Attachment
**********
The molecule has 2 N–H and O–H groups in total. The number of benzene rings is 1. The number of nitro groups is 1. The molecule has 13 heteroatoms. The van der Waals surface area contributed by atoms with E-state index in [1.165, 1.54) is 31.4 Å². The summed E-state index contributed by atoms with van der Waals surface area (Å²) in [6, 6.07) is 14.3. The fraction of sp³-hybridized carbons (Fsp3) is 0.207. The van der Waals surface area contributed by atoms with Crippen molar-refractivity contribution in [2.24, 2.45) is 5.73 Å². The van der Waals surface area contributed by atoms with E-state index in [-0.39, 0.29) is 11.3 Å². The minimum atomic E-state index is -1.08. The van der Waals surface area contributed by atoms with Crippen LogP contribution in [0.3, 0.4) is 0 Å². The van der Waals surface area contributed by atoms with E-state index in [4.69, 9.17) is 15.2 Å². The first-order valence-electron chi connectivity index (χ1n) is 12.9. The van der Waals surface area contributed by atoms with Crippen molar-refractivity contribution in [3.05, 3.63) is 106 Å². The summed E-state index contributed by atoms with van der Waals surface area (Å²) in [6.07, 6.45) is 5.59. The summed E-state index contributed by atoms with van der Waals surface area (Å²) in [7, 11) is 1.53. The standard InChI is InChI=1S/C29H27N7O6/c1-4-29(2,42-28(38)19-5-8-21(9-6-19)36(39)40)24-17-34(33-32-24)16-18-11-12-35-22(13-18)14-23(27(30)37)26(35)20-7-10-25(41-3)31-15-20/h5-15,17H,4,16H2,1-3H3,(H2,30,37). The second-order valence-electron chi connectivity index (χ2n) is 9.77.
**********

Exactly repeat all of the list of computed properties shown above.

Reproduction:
The molecule has 2 N–H and O–H groups in total. The number of benzene rings is 1. The number of nitro groups is 1. The molecule has 13 heteroatoms. The van der Waals surface area contributed by atoms with E-state index in [1.165, 1.54) is 31.4 Å². The summed E-state index contributed by atoms with van der Waals surface area (Å²) in [6, 6.07) is 14.3. The fraction of sp³-hybridized carbons (Fsp3) is 0.207. The van der Waals surface area contributed by atoms with Crippen molar-refractivity contribution in [2.24, 2.45) is 5.73 Å². The van der Waals surface area contributed by atoms with E-state index in [-0.39, 0.29) is 11.3 Å². The minimum atomic E-state index is -1.08. The van der Waals surface area contributed by atoms with Crippen LogP contribution in [0.3, 0.4) is 0 Å². The van der Waals surface area contributed by atoms with E-state index in [4.69, 9.17) is 15.2 Å². The first-order valence-electron chi connectivity index (χ1n) is 12.9. The van der Waals surface area contributed by atoms with Crippen molar-refractivity contribution in [3.05, 3.63) is 106 Å². The summed E-state index contributed by atoms with van der Waals surface area (Å²) in [6.07, 6.45) is 5.59. The summed E-state index contributed by atoms with van der Waals surface area (Å²) in [7, 11) is 1.53. The standard InChI is InChI=1S/C29H27N7O6/c1-4-29(2,42-28(38)19-5-8-21(9-6-19)36(39)40)24-17-34(33-32-24)16-18-11-12-35-22(13-18)14-23(27(30)37)26(35)20-7-10-25(41-3)31-15-20/h5-15,17H,4,16H2,1-3H3,(H2,30,37). The second-order valence-electron chi connectivity index (χ2n) is 9.77.